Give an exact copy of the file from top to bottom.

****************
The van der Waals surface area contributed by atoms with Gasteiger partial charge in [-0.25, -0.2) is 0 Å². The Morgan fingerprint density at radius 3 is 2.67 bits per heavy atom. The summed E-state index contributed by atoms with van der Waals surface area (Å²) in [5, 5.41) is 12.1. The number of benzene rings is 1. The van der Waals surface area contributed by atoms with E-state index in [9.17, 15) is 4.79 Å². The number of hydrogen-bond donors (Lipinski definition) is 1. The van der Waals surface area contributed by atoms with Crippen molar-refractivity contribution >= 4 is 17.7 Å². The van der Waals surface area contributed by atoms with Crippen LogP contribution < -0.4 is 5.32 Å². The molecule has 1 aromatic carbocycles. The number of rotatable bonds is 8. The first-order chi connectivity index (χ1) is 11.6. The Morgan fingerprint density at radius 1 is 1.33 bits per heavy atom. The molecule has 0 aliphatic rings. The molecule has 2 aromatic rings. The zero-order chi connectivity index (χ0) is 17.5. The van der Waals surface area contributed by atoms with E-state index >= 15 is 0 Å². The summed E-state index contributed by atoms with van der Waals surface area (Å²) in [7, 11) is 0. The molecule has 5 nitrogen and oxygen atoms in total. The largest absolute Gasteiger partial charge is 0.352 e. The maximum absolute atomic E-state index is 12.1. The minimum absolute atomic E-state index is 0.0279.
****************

The van der Waals surface area contributed by atoms with Gasteiger partial charge in [-0.25, -0.2) is 0 Å². The Morgan fingerprint density at radius 3 is 2.67 bits per heavy atom. The summed E-state index contributed by atoms with van der Waals surface area (Å²) in [5, 5.41) is 12.1. The number of benzene rings is 1. The van der Waals surface area contributed by atoms with E-state index in [9.17, 15) is 4.79 Å². The number of hydrogen-bond donors (Lipinski definition) is 1. The van der Waals surface area contributed by atoms with Crippen molar-refractivity contribution >= 4 is 17.7 Å². The van der Waals surface area contributed by atoms with Crippen LogP contribution < -0.4 is 5.32 Å². The molecule has 1 aromatic carbocycles. The number of rotatable bonds is 8. The first-order chi connectivity index (χ1) is 11.6. The Morgan fingerprint density at radius 1 is 1.33 bits per heavy atom. The molecule has 0 aliphatic rings. The molecule has 2 aromatic rings. The zero-order chi connectivity index (χ0) is 17.5. The van der Waals surface area contributed by atoms with E-state index >= 15 is 0 Å². The summed E-state index contributed by atoms with van der Waals surface area (Å²) in [7, 11) is 0. The molecule has 5 nitrogen and oxygen atoms in total. The largest absolute Gasteiger partial charge is 0.352 e. The maximum absolute atomic E-state index is 12.1. The minimum absolute atomic E-state index is 0.0279.